Momentous decisions were made last week

Decisions were made last week which have set the course for Rhode Island’s future. Here’s a few of them that will have ramifications.
• The reappointment of Deborah Gist—It might not be the three years she was seeking for the renewal of her contract, but the Commissioner secured a two year extension despite a well-organized opposition to her re-appointment among teachers’ unions. Disingenuous arguments about how she “disses” educators and only has a one-pony trick for evaluation of students’ achievements and teacher competencies failed to derail her. Yet, efforts to retreat to the past  status quo led by such myopic leaders as Patrick Crowley of the National Education Association (NEA) are still a threat to the education of children. Governor Lincoln Chafee is to be congratulated for his courage in supporting her. Eva Mancuso and the other six members who voted for her retention deserve kudos also. Ms. Gist deserves praise for hanging in there—she is a hot commodity that any school district would be lucky to land, and she has proven that she can take the heat in the kitchen.
• Gina Raimondo—The state treasurer is in the crosshairs of the unions for her temerity in promoting pension reform. The sad part of the effort to torpedo her reelection or potential run for governor is that her detractors should actually be thanking her for saving their pensions. The most recent salvo against her is the proposed hiring of Ted Siedle, a Forbes blogger, by the local affiliate of AFSCME.  Mr. Siedle, an outspoken critic of hedge funds, has also criticized Ms. Raimondo’s investment in this vehicle and the fees associated with it. The union wants him to do an in-depth investigation to ferret out the fees paid to the hedge-fund managers (typically more expensive than fees associated with regular funds.)
The funds are called “hedge” for a reason, namely, to diversify investments  and “hedge one’s bet” so the monies are not in the same  pot. While the treasurer’s idea to diversify is a good one, the market probably is going to be stronger and yield better results with traditional investments. Even if she retrenches some of the capital in the hedge funds it will look like she is correcting her past mistake. Nonetheless, she should do so if market indicators lean in the direction of more typical investments. Ms. Raimondo needs to launch an education campaign as to why she used the hedge funds in the first place—particularly as Mr. Siedle et al will soon begin hammering her for weak returns. As seasoned investors know, diversity is the mantra of financial planners since the market isn’t always predictable.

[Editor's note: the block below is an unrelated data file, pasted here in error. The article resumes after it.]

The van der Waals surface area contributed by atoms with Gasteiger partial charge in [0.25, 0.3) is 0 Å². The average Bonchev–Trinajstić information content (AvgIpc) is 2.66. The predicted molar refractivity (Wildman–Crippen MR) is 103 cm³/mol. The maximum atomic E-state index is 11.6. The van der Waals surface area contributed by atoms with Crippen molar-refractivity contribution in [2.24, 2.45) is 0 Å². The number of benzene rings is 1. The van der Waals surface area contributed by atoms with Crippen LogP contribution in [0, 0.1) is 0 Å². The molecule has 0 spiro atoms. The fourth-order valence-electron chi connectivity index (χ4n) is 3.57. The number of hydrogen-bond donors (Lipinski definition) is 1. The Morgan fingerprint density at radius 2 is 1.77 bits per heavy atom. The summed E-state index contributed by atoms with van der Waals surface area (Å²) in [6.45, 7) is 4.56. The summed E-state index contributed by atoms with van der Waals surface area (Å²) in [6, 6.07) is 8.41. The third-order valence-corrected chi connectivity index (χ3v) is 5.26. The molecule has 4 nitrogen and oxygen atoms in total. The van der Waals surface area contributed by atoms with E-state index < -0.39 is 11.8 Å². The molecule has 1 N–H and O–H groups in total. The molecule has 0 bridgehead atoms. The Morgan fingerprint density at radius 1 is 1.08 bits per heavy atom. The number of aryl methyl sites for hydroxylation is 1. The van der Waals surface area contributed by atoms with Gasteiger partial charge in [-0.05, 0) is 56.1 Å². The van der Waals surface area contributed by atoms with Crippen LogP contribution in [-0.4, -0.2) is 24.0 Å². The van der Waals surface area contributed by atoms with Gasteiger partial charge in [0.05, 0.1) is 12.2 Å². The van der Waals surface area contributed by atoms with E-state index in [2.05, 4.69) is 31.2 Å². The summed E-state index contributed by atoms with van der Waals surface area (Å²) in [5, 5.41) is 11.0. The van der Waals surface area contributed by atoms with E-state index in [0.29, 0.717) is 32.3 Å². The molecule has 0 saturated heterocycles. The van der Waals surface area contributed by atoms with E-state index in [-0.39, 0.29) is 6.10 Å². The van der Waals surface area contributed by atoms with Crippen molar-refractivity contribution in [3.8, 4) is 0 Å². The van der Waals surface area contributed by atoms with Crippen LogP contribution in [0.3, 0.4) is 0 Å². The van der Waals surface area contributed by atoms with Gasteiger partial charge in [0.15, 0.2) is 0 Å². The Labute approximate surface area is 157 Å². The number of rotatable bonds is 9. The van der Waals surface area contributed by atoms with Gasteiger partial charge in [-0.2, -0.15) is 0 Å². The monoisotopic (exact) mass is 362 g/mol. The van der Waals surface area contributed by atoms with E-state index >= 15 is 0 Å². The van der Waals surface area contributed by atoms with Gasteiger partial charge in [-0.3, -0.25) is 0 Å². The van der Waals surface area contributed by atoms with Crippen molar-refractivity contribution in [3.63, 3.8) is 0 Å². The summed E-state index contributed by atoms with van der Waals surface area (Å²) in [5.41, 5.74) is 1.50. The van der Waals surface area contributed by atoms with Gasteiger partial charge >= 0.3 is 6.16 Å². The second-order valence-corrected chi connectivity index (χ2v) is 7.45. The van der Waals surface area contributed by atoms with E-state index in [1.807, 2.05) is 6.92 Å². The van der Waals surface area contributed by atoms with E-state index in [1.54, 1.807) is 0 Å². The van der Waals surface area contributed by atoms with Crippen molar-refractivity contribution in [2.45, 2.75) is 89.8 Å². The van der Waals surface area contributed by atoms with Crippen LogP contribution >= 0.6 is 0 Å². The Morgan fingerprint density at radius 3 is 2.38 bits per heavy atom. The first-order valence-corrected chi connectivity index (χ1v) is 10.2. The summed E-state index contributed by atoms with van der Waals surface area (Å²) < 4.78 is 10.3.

• The Rhode Island GOP—The debate on “to pay or not to pay” the bondholders of 38 Studios continues on Smith Hill. As Senator Dawson Hodgson states, “We have a fiduciary obligation to our citizens to oppose gratuitous transfers of public wealth to private hands.” The Governor, with a political sleight of hand, is seeking $2.5 million in the budget just to take care of immediate payoffs as opposed to the whole amount. Breaking the payments off into chunks will probably result in payment at least for the present, as the lawsuits unfold.

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